Another idiot, only this time he has a law degree. Now to preface this post: you know the procedure. I won’t name people or institutions involved. Also I’d like to say that partially I understand why they wouldn’t take the case. Risk. Risk that they would lose and have to pay fee. With the circumstances surrounding the case I’m sure they could have won. We work with so many different law firms that we could have just passed her to another had the lawyer not been rude to a 70 year old woman…
The client herself was sharp as a tack and rather well educated. She had been a pleasure to speak too. She even knew how to use a computer which surprised me considering her age, she was what is known as a silver surfer. Her case was pretty clear cut to me. I saw no reason she couldn’t win, even if there had been doubts on one side, the sheer amount of people who had experienced the same thing would have counted towards the case our lawyers were making.
She worked at a hospital, the same hospital she would end up falling down in as a result of the flooring being slippery. By her own account patients and staff had both been injured as a result of this flooring. Now to me it would make sense to spend about £2000 paying out for the flooring to be changed rather than endangering patients and staff by pretending it wasn’t an issue.
In our initial conversation she had told me that a payout wasn’t what she wanted, she wanted the recognition and she wanted something done to ensure the safety of staff and post ops/ patients going back and forth in the hospital. That is a goal I emphasised with. How are you going to continue on in negligence if it has been made clear to you on numerous occasions?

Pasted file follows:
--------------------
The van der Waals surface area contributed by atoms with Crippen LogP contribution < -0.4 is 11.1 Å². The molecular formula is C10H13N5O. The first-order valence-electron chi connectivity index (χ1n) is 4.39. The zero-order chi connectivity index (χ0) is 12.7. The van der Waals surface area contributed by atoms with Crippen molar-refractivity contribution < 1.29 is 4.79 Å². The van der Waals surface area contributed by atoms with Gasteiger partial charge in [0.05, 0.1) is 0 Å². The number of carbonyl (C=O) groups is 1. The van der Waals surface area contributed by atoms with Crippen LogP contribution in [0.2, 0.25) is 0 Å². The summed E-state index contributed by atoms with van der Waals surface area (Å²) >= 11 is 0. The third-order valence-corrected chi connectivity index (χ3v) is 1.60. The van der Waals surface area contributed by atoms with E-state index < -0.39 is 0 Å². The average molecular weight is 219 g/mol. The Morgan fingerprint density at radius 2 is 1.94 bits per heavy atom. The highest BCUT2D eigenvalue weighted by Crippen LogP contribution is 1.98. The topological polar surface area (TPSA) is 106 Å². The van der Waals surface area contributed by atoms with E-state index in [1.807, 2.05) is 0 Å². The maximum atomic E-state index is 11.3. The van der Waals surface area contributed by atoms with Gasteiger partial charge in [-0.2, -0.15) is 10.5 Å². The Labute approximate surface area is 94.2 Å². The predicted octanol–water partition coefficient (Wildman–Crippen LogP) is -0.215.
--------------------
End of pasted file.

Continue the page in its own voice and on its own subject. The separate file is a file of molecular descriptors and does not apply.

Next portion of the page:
I had wanted to be a doctor, if I had worked in a place like this I think I would have spat the pacifier over this even if it meant losing my job in this particular hospital. I personally believe this is a gross negligence on the part of the hospital in question. Especially after your elderly patient who came in for an unrelated operation then fell in the same corridor and shattered her hip requiring her to need another surgery.
The hospital were aware of numerous cases. Yet nothing had been done. Shut the corridor for a day or two in order to prevent the possible deaths on patients. I’m sure there is another entrance that can be used, or maybe carry the work out at night. If none of this is achievable then lay something over it that has grip. An even cheaper option would be to stop buffering the damn floor to the point it’s like an ice rink.
Shiny floors are nice right? I hear claret adds to the shine. Everything was in order, all information was gathered and when the lawyer was doubting the case from a business point of view I thought ‘No worries, I’ll explain to her myself what’s happened and then I will resource her to another firm that isn’t maned by complete pussies unwilling to take a risk for a greater good.’
That’s when the lawyer was rude to her… Now maybe it’s just me, even as a seasoned Misanthropist, I am usually never rude to old people. Manners and conduct is important to those people and this woman isn’t senile. She was able to describe her injuries to me with all the detail of a fully qualified MD. She had won my respect quite early on.
I called back after the lawyer had finished and by that point, because of his bad attitude we had lost her. She said she would call me if she decided to go ahead and I could not sway her. All because of a damn idiot with a law degree. When he rejected her case it wasn’t as a lawyer it was as a businessman. I can respect that to some degree but listen to her and don’t be rude, her next words could be the arrow you need to hit bullseye.
As far as I’m concerned we’ve lost her but I hope that she continues with another lawyer who will take a risk and will win the case for her because I don’t want to look through the paper and hear that she or someone else had died as a result of that unsafe flooring.
I was rather pissed off at that lawyer and basically I’ll bite my own tongue off before I send another client toward that firm.